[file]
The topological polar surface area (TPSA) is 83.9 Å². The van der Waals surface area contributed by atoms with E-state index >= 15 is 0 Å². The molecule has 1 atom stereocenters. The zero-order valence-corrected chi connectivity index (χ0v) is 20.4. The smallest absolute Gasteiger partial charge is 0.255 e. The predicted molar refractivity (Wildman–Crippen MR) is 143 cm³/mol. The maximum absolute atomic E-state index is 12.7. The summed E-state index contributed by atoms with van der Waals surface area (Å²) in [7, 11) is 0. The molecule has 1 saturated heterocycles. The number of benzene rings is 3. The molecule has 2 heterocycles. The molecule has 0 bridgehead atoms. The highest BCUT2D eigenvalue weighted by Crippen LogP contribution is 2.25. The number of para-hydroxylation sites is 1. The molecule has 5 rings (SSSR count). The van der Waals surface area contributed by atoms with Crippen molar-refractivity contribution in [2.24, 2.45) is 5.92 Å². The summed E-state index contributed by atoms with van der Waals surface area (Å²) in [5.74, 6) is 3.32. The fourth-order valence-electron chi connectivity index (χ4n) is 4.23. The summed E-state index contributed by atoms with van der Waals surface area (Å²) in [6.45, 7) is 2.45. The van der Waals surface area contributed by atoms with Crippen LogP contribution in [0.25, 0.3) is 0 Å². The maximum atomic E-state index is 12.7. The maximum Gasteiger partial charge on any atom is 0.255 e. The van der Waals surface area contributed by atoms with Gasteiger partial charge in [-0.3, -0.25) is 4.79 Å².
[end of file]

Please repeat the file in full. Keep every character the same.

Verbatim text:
The topological polar surface area (TPSA) is 83.9 Å². The van der Waals surface area contributed by atoms with E-state index >= 15 is 0 Å². The molecule has 1 atom stereocenters. The zero-order valence-corrected chi connectivity index (χ0v) is 20.4. The smallest absolute Gasteiger partial charge is 0.255 e. The predicted molar refractivity (Wildman–Crippen MR) is 143 cm³/mol. The maximum absolute atomic E-state index is 12.7. The summed E-state index contributed by atoms with van der Waals surface area (Å²) in [7, 11) is 0. The molecule has 1 saturated heterocycles. The number of benzene rings is 3. The molecule has 2 heterocycles. The molecule has 0 bridgehead atoms. The highest BCUT2D eigenvalue weighted by Crippen LogP contribution is 2.25. The number of para-hydroxylation sites is 1. The molecule has 5 rings (SSSR count). The van der Waals surface area contributed by atoms with Crippen molar-refractivity contribution in [2.24, 2.45) is 5.92 Å². The summed E-state index contributed by atoms with van der Waals surface area (Å²) in [5.74, 6) is 3.32. The fourth-order valence-electron chi connectivity index (χ4n) is 4.23. The summed E-state index contributed by atoms with van der Waals surface area (Å²) in [6.45, 7) is 2.45. The van der Waals surface area contributed by atoms with Crippen LogP contribution in [0.25, 0.3) is 0 Å². The maximum atomic E-state index is 12.7. The maximum Gasteiger partial charge on any atom is 0.255 e. The van der Waals surface area contributed by atoms with Gasteiger partial charge in [-0.3, -0.25) is 4.79 Å².